Bar owner and developer testifies in Burfoot corruption trial

tommy-arney

NORFOLK, Va. (WAVY) — Bar owner and developer Tommy Arney testified Monday in Norfolk City Treasurer Anthony Burfoot’s public corruption trial. On the stand, Arney said he paid $25,000 in exchange for favors from then Vice Mayor Anthony Burfoot.

Arney is just another in a line of witnesses who say they bribed Burfoot.

“We knew each other through favors,” Arney said. “I need to get favors done.”

Arney told the jury he met Burfoot in 2006. He said right after that, Burfoot approached him at a groundbreaking for the Widgeon Point condo complex, which Arney was building.

Arney went on to say Burfoot was interested in a property he owned on Lafayette Boulevard. Burfoot told Arney he had to get Norfolk Redevelopment and Housing to buy the property for $250,000. Arney said he was only selling it for $170,000. In return, Burfoot wanted $50,000. That deal never got done.

Later on, Arney says Burfoot wanted to buy another property he owned near Old Dominion University.

Arney wanted to sell it for $3.5 million. He asked Burfoot what the plan was for the land and Burfoot told him he was going to resell it to the ODU Real Estate Foundation at a much higher rate. That deal never got done either.

Arney then told the jury about a deal he did enter with the Burfoot.

Tammy Sansbury, the mother of Burfoot’s two children, wanted to buy a condo in Widgeon Point, but she needed $25,000 to pay off credit to get a bank loan. At the time, Arney wanted to build a gentleman’s club in downtown Norfolk called the Granby Caberet.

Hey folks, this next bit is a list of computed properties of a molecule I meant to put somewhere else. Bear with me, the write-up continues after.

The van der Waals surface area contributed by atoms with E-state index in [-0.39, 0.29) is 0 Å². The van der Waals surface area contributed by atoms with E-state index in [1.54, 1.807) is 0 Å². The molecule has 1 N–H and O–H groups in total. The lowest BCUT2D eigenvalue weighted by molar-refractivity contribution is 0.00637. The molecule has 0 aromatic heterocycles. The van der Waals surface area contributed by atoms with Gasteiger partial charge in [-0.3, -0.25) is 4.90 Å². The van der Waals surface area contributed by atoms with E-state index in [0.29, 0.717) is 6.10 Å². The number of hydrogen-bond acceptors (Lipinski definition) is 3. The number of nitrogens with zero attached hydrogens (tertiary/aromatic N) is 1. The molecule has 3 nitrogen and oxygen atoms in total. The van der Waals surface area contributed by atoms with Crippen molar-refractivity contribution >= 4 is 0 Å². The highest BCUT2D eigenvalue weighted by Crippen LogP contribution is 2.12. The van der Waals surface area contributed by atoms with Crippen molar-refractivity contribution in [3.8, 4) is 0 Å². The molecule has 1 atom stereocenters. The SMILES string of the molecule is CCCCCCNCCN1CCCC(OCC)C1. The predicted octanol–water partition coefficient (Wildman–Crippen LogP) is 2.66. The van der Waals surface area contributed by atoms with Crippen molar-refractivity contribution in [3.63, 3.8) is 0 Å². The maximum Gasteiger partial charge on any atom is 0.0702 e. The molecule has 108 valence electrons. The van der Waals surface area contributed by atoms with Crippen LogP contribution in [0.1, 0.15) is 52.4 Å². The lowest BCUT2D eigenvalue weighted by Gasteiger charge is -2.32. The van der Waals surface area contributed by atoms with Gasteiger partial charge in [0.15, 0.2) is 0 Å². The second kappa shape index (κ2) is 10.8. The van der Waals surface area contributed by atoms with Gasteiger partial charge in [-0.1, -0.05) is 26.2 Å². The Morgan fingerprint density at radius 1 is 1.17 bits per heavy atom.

Arney told the jury he paid Sansbury the $25,000 and in return, Burfoot had promised to get the permit for the club.

Arney said construction started before he even got the permit and Burfoot asked for a key to the club. Arney was spurred when Burfoot publicly said he would not support it.

Arney told the court Burfoot did help him down the road, after he opened a new bar. The planning commission didn’t approve his outdoor sign, but it passed city council 5-3.

“As long as Burfoot was on my side, I knew it could happen,” Arney added. “Trust me, he convinced them [city council].”

Arney pleaded guilty to bank fraud in the Bank of the Commonwealth trial. He served 24 months in federal prison.

Burfoot’s attorney, Andrew Sacks, says he is pleased with the way the trial is going. He says none of the prosecution’s witnesses have been consistent with their stories and he believes the jury will see that, too.

Prosecutors say they plan to wrap up their case Tuesday afternoon.